BP and Uniper aim to harness “green hydrogen“ to produce fuels
Cooperation agreement provides for examining technical and economic feasibility of using power-to-gas technology at Lingen refinery
Uniper and BP plan jointly to examine and develop possibilities for using power-to-gas technology in the refining process. The two companies have signed a cooperation agreement for this purpose. They plan to examine the technical and economic feasibility of a power-to-gas plant at BP’s Lingen refinery and to push for a necessary modification of the legislative framework.
Power-to-gas technology utilizing renewable electricity enables to break down water into hydrogen and oxygen by means of electrolysis. The renewable hydrogen thus produced can be used in a variety of ways. At two sites, for example – in Falkenhagen, in the state of Brandenburg, and in Hamburg – Uniper already operates two such plants in which various electrolysis processes are used. The hydrogen produced is fed into the natural gas network at each site.
Power-to-gas technology is also suitable for producing, from green electricity, the hydrogen needed for production processes in a refinery. So far, this hydrogen – one of the uses of which in the refinery is for the desulphurization of diesel fuel – has been produced from fossil sources. The use of power-to-gas in a refinery supports no fewer than four of the guiding principles in Germany’s energy turnaround:
- Energy efficiency: the renewable energies are integrated in industrial production processes, eliminating efficiency losses which otherwise occur in any reconversion to electricity using hydrogen.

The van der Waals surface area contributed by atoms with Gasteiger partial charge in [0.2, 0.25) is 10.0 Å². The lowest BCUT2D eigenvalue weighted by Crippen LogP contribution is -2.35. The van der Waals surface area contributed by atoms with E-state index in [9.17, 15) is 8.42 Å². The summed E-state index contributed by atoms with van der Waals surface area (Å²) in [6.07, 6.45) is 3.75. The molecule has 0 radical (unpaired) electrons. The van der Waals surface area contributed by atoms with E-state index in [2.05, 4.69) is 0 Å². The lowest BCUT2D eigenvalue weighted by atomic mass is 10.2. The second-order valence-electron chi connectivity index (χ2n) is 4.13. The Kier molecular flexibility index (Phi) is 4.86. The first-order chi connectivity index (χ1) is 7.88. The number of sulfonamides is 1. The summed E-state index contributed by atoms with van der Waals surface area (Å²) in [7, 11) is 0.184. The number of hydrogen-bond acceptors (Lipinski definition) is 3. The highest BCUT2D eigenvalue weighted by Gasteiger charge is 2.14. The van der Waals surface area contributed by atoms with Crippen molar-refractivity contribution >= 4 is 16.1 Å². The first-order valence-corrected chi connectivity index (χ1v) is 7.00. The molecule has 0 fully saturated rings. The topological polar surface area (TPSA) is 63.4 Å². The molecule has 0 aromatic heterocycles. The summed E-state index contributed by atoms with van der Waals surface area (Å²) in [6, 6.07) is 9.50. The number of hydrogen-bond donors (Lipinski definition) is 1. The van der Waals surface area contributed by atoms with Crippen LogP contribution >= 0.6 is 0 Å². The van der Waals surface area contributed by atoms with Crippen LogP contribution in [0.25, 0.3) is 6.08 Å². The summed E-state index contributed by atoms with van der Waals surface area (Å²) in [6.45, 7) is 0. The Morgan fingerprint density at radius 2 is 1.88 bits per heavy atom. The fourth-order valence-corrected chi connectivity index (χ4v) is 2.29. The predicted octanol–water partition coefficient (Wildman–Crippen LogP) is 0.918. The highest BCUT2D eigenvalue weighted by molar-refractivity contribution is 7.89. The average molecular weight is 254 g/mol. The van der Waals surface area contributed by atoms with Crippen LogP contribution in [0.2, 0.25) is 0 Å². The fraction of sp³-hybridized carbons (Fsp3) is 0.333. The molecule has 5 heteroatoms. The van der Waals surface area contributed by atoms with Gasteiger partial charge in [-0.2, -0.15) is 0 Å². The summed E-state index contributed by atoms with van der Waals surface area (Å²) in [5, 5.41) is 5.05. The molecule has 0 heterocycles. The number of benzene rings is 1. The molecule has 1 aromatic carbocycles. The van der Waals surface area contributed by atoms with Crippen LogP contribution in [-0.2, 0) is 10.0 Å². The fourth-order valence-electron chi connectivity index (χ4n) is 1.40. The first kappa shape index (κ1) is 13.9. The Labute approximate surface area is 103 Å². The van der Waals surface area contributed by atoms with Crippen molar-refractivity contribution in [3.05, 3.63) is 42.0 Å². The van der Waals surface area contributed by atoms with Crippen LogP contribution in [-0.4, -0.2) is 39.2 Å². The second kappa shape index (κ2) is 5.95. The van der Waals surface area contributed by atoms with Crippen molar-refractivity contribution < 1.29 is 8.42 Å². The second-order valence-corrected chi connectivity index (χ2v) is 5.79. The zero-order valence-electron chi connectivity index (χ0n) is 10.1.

- Lower emissions: with the aid of power-to-gas, over 90 percent of greenhouse gases (GHGs) arising through conventional methods of producing hydrogen in the refinery can be avoided.
- Linking sectors: a bridge is built from the electricity market to the traffic sector by producing ecological fuels with the inclusion of hydrogen from renewable energy sources.
- Storing electricity: power-to-gas in refineries is an innovative step towards large-scale electricity storage.
The fact that power-to-gas technology is seen by politicians as an important component in the energy turnaround is shown by the explicit mention it receives in the Green Paper on energy efficiency recently published by the German Ministry of Economics on which a consultation process has begun, set to last until 31 October 2016.
Despite the ecological benefits, such a use of power-to-gas technology has not yet been adequately recognized in the legislative framework as making an effective contribution to environmental and climate protection – although this is about counting the reduction in GHGs thus achieved towards the biofuels quota. As a result of the use of power-to-gas technology in refining processes, the share of renewable energies going into the production of gasoline and diesel will be increased. The ecological benefit associated with this should, therefore, be counted towards the biofuels quota.
This would also have further benefits: in comparison to any increase of bio-components in fuels, any competition with the production of food and animal feed will be avoided. Also, for consumers, no modifications will be necessary in the fuel infrastructure or in vehicle engines.